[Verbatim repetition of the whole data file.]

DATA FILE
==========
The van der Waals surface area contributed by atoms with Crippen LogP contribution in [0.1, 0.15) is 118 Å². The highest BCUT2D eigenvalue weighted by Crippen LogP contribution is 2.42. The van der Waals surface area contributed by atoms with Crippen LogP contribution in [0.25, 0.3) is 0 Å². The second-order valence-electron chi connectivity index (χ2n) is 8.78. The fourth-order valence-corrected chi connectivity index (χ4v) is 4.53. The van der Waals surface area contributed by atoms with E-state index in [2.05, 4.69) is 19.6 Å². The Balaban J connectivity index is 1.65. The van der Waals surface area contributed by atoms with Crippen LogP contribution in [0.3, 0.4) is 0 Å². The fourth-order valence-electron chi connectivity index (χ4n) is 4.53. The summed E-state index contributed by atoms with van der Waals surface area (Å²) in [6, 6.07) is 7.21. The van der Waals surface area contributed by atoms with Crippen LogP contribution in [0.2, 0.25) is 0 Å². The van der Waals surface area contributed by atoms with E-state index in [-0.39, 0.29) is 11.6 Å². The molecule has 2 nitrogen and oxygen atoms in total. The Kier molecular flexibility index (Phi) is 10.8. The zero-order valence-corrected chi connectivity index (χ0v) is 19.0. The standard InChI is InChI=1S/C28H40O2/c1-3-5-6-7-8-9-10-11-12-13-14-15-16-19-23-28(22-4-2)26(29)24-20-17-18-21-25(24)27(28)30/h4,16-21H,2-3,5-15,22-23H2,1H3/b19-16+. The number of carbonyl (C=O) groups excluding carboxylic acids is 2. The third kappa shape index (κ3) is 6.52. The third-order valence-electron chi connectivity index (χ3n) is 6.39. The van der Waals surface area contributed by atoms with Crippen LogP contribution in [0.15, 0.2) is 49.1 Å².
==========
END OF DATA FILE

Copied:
The van der Waals surface area contributed by atoms with Crippen LogP contribution in [0.1, 0.15) is 118 Å². The highest BCUT2D eigenvalue weighted by Crippen LogP contribution is 2.42. The van der Waals surface area contributed by atoms with Crippen LogP contribution in [0.25, 0.3) is 0 Å². The second-order valence-electron chi connectivity index (χ2n) is 8.78. The fourth-order valence-corrected chi connectivity index (χ4v) is 4.53. The van der Waals surface area contributed by atoms with E-state index in [2.05, 4.69) is 19.6 Å². The Balaban J connectivity index is 1.65. The van der Waals surface area contributed by atoms with Crippen LogP contribution in [0.3, 0.4) is 0 Å². The fourth-order valence-electron chi connectivity index (χ4n) is 4.53. The summed E-state index contributed by atoms with van der Waals surface area (Å²) in [6, 6.07) is 7.21. The van der Waals surface area contributed by atoms with Crippen LogP contribution in [0.2, 0.25) is 0 Å². The van der Waals surface area contributed by atoms with E-state index in [-0.39, 0.29) is 11.6 Å². The molecule has 2 nitrogen and oxygen atoms in total. The Kier molecular flexibility index (Phi) is 10.8. The zero-order valence-corrected chi connectivity index (χ0v) is 19.0. The standard InChI is InChI=1S/C28H40O2/c1-3-5-6-7-8-9-10-11-12-13-14-15-16-19-23-28(22-4-2)26(29)24-20-17-18-21-25(24)27(28)30/h4,16-21H,2-3,5-15,22-23H2,1H3/b19-16+. The number of carbonyl (C=O) groups excluding carboxylic acids is 2. The third kappa shape index (κ3) is 6.52. The third-order valence-electron chi connectivity index (χ3n) is 6.39. The van der Waals surface area contributed by atoms with Crippen LogP contribution in [0.15, 0.2) is 49.1 Å².